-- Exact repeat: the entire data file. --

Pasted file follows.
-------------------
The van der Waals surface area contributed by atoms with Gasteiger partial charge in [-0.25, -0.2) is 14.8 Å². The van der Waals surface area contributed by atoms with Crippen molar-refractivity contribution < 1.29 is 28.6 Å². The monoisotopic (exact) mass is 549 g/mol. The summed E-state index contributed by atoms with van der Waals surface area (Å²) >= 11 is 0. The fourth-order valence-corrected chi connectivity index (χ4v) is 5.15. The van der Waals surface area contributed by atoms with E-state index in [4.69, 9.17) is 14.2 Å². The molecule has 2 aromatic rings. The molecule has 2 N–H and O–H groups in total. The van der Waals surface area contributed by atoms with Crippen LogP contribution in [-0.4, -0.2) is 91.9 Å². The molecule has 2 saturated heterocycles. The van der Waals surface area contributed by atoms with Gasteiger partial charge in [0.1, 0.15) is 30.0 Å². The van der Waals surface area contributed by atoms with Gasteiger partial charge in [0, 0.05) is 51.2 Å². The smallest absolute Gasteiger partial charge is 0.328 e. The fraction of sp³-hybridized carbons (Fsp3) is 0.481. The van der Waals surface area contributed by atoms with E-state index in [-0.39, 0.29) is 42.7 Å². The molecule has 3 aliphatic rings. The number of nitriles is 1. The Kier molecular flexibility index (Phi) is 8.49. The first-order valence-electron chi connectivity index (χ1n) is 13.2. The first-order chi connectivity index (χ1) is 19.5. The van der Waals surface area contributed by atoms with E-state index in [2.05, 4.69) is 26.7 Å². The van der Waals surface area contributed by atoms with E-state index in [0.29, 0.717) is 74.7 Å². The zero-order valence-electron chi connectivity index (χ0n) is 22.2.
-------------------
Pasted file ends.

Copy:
The van der Waals surface area contributed by atoms with Gasteiger partial charge in [-0.25, -0.2) is 14.8 Å². The van der Waals surface area contributed by atoms with Crippen molar-refractivity contribution < 1.29 is 28.6 Å². The monoisotopic (exact) mass is 549 g/mol. The summed E-state index contributed by atoms with van der Waals surface area (Å²) >= 11 is 0. The fourth-order valence-corrected chi connectivity index (χ4v) is 5.15. The van der Waals surface area contributed by atoms with E-state index in [4.69, 9.17) is 14.2 Å². The molecule has 2 aromatic rings. The molecule has 2 N–H and O–H groups in total. The van der Waals surface area contributed by atoms with Crippen LogP contribution in [-0.4, -0.2) is 91.9 Å². The molecule has 2 saturated heterocycles. The van der Waals surface area contributed by atoms with Gasteiger partial charge in [0.1, 0.15) is 30.0 Å². The van der Waals surface area contributed by atoms with Gasteiger partial charge in [0, 0.05) is 51.2 Å². The smallest absolute Gasteiger partial charge is 0.328 e. The fraction of sp³-hybridized carbons (Fsp3) is 0.481. The van der Waals surface area contributed by atoms with E-state index in [-0.39, 0.29) is 42.7 Å². The molecule has 3 aliphatic rings. The number of nitriles is 1. The Kier molecular flexibility index (Phi) is 8.49. The first-order valence-electron chi connectivity index (χ1n) is 13.2. The first-order chi connectivity index (χ1) is 19.5. The van der Waals surface area contributed by atoms with E-state index in [2.05, 4.69) is 26.7 Å². The van der Waals surface area contributed by atoms with E-state index in [0.29, 0.717) is 74.7 Å². The zero-order valence-electron chi connectivity index (χ0n) is 22.2.